What police now believe happened is this: That Friday morning, Martinez had either sold or given the girls four small glassine bags of what all four of them had apparently thought was coke. Once they made it to the apartment, police say, the group snorted all four bags. (No track marks were found on the girls’ bodies; any needle marks on their hands, police believe, were from paramedics’ attempts to revive them.) Then they did three more bags Martinez had—and then another bag, from a separate supply, that Morales had with him. “We believe they did all eight,” a police source says.
Police also found Mellie’s suitcase on the scene. “There were two more bags of drugs in Mellie’s luggage,” a police source says. “One had residue and the other had enough that it was clearly coke. And we know she purchased drugs from Martinez in the past.” It’s not clear how or when the drugs made it into the suitcase.
Unless Martinez and Morales know something and decide to talk, we’ll likely never know why the girls went to the apartment. Were they on their way to Warped and decided on a pre-concert party that went too far? Or was Warped a cover story—were the girls seeking drugs all along? Did they do the drugs consensually? Did they know there was heroin in the coke?
The initial reports suggesting the possibility of a tainted batch of heroin—which police first thought may have also caused the deaths of six users around Avenue D that same week—have been all but disproved by toxicology tests. If there was such a batch, authorities say, it’s probably long gone; deadly product is bad for business. It’s still possible that a certain supply of heroin was too pure for some users to handle, but it’s just as likely that the girls died simply from mixing drugs.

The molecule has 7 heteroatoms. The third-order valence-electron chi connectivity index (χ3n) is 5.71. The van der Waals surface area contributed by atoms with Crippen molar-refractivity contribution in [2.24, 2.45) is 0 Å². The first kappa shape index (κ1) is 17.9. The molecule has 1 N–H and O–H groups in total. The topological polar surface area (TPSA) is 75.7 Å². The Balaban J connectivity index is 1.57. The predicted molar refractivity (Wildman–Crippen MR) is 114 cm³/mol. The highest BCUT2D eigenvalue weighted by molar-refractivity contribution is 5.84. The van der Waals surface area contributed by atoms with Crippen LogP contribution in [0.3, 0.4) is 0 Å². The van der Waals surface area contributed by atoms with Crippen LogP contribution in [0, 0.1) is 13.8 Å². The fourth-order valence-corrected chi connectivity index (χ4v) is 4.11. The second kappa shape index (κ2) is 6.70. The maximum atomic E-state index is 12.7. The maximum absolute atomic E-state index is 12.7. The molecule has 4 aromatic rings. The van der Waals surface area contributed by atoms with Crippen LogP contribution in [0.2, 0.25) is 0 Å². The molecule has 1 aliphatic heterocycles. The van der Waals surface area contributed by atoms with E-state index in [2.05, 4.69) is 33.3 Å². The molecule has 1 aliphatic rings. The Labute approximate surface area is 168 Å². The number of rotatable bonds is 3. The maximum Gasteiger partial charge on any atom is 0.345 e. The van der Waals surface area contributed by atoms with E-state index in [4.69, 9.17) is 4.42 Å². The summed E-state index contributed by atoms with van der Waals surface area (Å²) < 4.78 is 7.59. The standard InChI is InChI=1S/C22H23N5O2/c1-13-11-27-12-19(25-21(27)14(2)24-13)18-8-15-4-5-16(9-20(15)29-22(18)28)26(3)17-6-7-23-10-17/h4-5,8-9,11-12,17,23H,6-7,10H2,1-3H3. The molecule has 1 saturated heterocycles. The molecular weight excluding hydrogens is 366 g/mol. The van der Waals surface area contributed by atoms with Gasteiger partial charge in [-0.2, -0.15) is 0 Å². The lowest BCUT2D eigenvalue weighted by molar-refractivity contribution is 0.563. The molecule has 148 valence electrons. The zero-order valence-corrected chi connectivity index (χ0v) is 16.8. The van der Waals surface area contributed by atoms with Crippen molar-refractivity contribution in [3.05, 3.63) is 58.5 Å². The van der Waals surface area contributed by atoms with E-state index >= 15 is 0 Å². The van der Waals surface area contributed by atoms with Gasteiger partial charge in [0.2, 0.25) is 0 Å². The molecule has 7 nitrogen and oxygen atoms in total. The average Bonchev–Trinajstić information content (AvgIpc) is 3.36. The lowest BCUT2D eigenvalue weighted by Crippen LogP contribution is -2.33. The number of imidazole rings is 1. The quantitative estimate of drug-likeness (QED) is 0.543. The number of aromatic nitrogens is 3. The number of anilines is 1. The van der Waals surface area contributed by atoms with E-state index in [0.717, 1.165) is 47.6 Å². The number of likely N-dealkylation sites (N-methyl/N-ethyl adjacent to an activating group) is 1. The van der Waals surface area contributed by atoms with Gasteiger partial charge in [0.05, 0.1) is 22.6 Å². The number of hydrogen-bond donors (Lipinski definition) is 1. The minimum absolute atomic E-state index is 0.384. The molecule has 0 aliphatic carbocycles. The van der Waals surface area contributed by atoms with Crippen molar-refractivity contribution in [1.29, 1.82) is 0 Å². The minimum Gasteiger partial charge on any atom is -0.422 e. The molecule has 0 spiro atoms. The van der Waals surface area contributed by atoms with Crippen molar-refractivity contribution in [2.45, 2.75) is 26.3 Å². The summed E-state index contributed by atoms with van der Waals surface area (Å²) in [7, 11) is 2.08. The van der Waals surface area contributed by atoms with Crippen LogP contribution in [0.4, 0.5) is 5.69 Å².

Heroin deaths are no more common in New York today than they ever were. About 700 people in the city fatally overdose on heroin and other opiates every year. But certain cases still shock: Young, good-looking college girls aren’t supposed to be the victims in these stories; that’s not the accepted narrative. Yet it’s possible that Maria and Mellie’s exceptionalism is part of what killed them.
Even Juan Carlos, at the end of a late evening, suggests as much. “Maria’s greatest defect was her confidence,” he says. “She trusted herself too much. For me, that was her flaw. I always warned her, and she’d say, ‘Papi, don’t worry. I’m never going to do anything that’ll hurt me, or something that will hurt you.’
“But look what happened.”